Sensuous materials contrast with clinical white laboratories in DTU’s building 112
There is plenty of light, air and texture in DTU Sustain’s new laboratory building B112. According to architects Louise Gerner Rasmussen and Tobias Wittenburg from Christensen & Co, sustainability was an important parameter in the choice of materials and construction.
At DTU Sustain, researchers and students from the Ressource Recovery research area are experimenting with new methods for recycling resources. In the state-of-the-art laboratories, bacteria and enzymes process everything from fertiliser and wastewater to construction waste, so that the materials can be broken down and sent back into a circular resource cycle.
Naturally, this type of research requires an environment that can match and complement its important role in the green transition. Sustainability ambitions were therefore also at the top of the list when DTU launched a tender for the construction of a new building for the DTU Department of the Environment at Lyngby Campus.
"Building B112 is a flagship project for DTU’s high ambitions for sustainability and is, among other things, pre-certified for DGNB Gold. In order to make more informed choices, we carried out several life cycle assessments (LCAs) and had a strong focus on ensuring low energy consumption and a healthy indoor climate," says project manager Tobias Wittenburg from Christensen & Co.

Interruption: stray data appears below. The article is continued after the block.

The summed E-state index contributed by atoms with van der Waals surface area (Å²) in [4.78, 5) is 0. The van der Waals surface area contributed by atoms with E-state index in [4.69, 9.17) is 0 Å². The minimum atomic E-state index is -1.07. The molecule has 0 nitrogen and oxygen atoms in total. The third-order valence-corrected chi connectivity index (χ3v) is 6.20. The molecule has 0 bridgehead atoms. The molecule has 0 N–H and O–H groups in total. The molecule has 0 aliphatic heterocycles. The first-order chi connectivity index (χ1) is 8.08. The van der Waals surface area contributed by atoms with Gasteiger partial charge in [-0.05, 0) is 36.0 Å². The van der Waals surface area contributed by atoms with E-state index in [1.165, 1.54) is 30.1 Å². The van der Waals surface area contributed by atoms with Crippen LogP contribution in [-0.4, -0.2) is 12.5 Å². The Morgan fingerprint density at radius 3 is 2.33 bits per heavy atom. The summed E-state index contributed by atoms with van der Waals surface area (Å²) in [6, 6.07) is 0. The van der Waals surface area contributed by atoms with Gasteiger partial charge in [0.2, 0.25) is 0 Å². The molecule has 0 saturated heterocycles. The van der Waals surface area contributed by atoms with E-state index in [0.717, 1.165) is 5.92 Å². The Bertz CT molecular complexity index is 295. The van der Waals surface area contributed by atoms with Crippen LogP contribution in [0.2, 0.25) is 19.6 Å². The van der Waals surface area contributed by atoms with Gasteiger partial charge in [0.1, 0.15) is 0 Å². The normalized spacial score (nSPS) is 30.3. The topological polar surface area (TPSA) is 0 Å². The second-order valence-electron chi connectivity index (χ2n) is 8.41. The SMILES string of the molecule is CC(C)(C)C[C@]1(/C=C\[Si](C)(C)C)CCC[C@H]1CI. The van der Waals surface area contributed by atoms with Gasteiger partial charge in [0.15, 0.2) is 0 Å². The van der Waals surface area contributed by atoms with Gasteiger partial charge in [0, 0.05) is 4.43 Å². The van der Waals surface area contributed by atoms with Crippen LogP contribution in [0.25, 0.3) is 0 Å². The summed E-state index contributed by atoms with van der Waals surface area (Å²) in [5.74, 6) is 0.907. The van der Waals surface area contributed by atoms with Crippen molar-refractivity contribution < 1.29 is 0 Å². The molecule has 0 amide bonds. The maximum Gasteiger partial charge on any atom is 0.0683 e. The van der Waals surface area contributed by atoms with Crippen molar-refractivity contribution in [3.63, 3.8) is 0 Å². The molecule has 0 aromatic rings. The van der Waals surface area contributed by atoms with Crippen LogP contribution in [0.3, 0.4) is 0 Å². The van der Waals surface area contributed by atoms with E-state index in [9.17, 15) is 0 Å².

Together with his colleague Louise Gerner Rasmussen and the rest of the project team, he designed the new laboratory building.
The result is a flexible and highly functional building with an open feel, where large timber-framed windows add plenty of texture and daylight, providing a welcoming view of the cutting-edge research. The high quality of the building, whose full name is DTU Ressource Recovery Research Platform, Building 112, has already secured it a place among the finalists for Building of the Year at the Building Awards 2023. The award will be presented in November 2023.
Sustainability on a grand scale
DTU tendered B112 using a collaborative model with a relatively limited upfront assignment. Instead, it was up to the construction group, which in addition to Christensen & Co, consisted of Langvad Arkitekter, Norconsult, Elindco and the users from DTU, to formulate the construction programme together.
"It’s a success story that the entire project group worked closely together to achieve the goal of sustainability on a large scale. Sustainability has been incorporated into so many different areas, where DGNB certification is just one of the more measurable ones," says Louise Gerner Rasmussen and explains:
"Early on in the process, we used sustainability in particular as a guiding principle when making choices about materials and construction. This included, among other things, creating an inspiring environment with wooden strips, acoustic ceilings, green roofs and other innovative materials that we all need to get used to living in. There was also a strong focus on 'Design for Disassembly' in all parts of the building."